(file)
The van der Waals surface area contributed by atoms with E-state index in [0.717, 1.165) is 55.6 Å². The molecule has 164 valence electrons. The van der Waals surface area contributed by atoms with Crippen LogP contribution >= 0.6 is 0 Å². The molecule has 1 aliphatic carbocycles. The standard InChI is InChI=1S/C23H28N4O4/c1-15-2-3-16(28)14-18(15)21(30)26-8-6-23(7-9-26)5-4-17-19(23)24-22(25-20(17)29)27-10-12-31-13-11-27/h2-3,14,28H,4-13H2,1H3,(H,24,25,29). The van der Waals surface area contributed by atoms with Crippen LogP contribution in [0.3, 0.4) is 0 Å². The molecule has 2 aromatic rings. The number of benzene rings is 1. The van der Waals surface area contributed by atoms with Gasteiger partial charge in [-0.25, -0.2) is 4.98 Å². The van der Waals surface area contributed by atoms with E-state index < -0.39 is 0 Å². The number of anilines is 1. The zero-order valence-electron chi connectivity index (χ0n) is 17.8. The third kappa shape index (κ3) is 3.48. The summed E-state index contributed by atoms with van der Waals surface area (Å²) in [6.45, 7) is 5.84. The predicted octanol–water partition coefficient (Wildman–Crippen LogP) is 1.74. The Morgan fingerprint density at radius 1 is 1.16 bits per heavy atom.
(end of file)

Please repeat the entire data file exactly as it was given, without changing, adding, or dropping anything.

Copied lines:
The van der Waals surface area contributed by atoms with E-state index in [0.717, 1.165) is 55.6 Å². The molecule has 164 valence electrons. The van der Waals surface area contributed by atoms with Crippen LogP contribution >= 0.6 is 0 Å². The molecule has 1 aliphatic carbocycles. The standard InChI is InChI=1S/C23H28N4O4/c1-15-2-3-16(28)14-18(15)21(30)26-8-6-23(7-9-26)5-4-17-19(23)24-22(25-20(17)29)27-10-12-31-13-11-27/h2-3,14,28H,4-13H2,1H3,(H,24,25,29). The van der Waals surface area contributed by atoms with Crippen LogP contribution in [0.3, 0.4) is 0 Å². The molecule has 2 aromatic rings. The number of benzene rings is 1. The van der Waals surface area contributed by atoms with Gasteiger partial charge in [-0.25, -0.2) is 4.98 Å². The van der Waals surface area contributed by atoms with E-state index < -0.39 is 0 Å². The number of anilines is 1. The zero-order valence-electron chi connectivity index (χ0n) is 17.8. The third kappa shape index (κ3) is 3.48. The summed E-state index contributed by atoms with van der Waals surface area (Å²) in [6.45, 7) is 5.84. The predicted octanol–water partition coefficient (Wildman–Crippen LogP) is 1.74. The Morgan fingerprint density at radius 1 is 1.16 bits per heavy atom.